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COVID-19: Updated information for businesses

COVID-19: Updated information for businesses

In the space of only a week, the coronavirus (COVID-19) crisis has resulted in several shifts of government policy and an increased burden on business conditions. This is due to social distancing requirements, with a greater number of people either unable to work or doing so from home.

This update of our original article brings together the different elements of the federal and state government’s stimulus packages as they apply to businesses.

Here’s what you need to know:

Federal stimulus package for small and medium business

This content is a summary from our original article: Coronavirus and cash flow: measures to boost cash flow for employers

The federal government has increased its support of eligible small and medium-sized businesses that employ workers up to $100,000 (with a minimum of $20,000) to help boost cash flow.

Businesses will now receive a credit to their account for an amount equal to 100 per cent (up from 50 per cent) of their ‘Pay As You Go’ withholding from wages of up to $50,000, increased from $25,000. This will be administered through the BAS lodgement system across the March and June 2020 quarters.

The government has also announced that, for the July to September period, eligible businesses will receive a further payment equal to the total of ‘Boosting Cash Flow for Employers’ payments that they had previously received up to a maximum of a further $50,000.

Federal Coronavirus SME Guarantee Scheme

Where a business needs to access new debt to support itself through the coronavirus crisis, this scheme will provide a guarantee of 50 per cent of the debt to small and medium enterprise (SME) lenders for new unsecured loans to be used for working capital. SMEs with a turnover of up to $50 million will be eligible to receive these loans.

The government will provide eligible lenders with a guarantee for loans with the following terms:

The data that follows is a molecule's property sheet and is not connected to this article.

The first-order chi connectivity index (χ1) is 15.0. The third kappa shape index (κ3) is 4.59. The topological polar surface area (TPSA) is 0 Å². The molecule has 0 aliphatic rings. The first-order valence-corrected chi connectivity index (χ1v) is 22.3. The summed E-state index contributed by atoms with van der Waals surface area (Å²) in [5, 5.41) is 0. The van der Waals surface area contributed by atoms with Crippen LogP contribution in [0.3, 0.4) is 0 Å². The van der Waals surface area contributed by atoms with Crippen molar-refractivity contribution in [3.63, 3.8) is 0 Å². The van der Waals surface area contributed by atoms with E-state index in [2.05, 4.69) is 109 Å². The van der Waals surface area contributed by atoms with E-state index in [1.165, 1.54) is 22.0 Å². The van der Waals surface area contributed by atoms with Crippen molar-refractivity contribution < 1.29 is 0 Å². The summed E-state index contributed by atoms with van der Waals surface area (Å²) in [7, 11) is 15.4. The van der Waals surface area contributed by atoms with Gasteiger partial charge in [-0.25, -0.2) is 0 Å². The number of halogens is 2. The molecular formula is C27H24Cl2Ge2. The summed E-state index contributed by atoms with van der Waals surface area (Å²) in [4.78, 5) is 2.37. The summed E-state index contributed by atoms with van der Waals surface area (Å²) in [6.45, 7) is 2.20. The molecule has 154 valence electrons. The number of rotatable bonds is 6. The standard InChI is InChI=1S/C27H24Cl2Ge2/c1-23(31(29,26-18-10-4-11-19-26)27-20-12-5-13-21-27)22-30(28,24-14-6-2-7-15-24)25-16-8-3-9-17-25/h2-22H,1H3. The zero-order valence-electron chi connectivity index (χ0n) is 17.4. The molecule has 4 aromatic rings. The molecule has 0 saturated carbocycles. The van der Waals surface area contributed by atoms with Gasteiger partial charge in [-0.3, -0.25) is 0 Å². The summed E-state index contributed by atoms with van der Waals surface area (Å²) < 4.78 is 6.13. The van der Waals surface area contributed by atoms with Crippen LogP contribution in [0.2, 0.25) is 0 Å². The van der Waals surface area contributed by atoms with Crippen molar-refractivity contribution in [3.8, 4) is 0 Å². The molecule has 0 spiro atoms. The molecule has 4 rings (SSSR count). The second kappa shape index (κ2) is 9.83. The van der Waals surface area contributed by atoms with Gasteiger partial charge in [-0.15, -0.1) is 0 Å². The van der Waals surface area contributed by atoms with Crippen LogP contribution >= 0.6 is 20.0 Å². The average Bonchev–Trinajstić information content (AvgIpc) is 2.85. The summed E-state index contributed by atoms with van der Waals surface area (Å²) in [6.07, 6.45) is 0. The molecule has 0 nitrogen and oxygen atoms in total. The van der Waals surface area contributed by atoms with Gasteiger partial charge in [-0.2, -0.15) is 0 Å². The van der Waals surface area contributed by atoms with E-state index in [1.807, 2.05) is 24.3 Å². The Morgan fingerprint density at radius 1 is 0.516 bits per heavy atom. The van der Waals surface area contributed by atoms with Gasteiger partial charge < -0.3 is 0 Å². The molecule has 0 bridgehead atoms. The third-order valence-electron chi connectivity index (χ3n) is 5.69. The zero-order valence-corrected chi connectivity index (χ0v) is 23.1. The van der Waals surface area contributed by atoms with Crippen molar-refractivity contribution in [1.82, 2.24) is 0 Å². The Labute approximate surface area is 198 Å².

• Maximum total size of loans of $250,000 per borrower
  • The loans will be up to three years, with an initial six-month repayment holiday
  • The loans will be in the form of unsecured finance, meaning that borrowers will not have to provide an asset as security for the loan.

Loans will be subject to lenders’ credit assessment processes with the expectation that lenders will look through the cycle to sensibly take into account the uncertainty of the current economic conditions.

These facilities are being promoted to be drawn as needed (i.e. like an overdraft) so that businesses only incur interest as they draw down.

Should you need assistance in presenting your financial statements and tax returns as part of the application process, please do not hesitate to reach out to your LDB adviser.

In support of this scheme, the Reserve Bank of Australia reduced official interest rates by a further 0.25% to an all-time low. Additionally, they are taking direct action through debt markets designed to further reduce interest rates for households and businesses.

Temporary relief for financially distressed businesses

ASIC has implemented a temporary increase to the threshold at which creditors can issue a statutory demand on a company, and the time companies have to respond to statutory demands they receive.

This includes temporary relief for directors from any personal liability for trading while insolvent, and providing temporary flexibility in the Corporations Act 2001 to provide relief, which will apply for 6 months.

Creditors seeking to issue a statutory demand will now only be able to do so for debts above $20,000 (up from $2,000). The timeframe to respond will temporarily increase from 21 days to 6 months.

While it primarily affects individuals, businesses should also note changes to the personal insolvency system. The threshold for the minimum amount of debt required for a creditor to initiate bankruptcy proceedings against a debtor will temporarily increase from its current level of $5,000 to $20,000. This will apply for 6 months.

Creditors, many of which are also small businesses, will still have the right to enforce debt against companies or individuals through the courts.

Apprenticeship support scheme

Eligible employers can apply for a wage subsidy of 50 per cent of an apprentice’s or trainee’s wage for up to 9 months from January 1, 2020 to September 30, 2020. Where a small business cannot afford to retain an apprentice, the subsidy will be available to a new employer.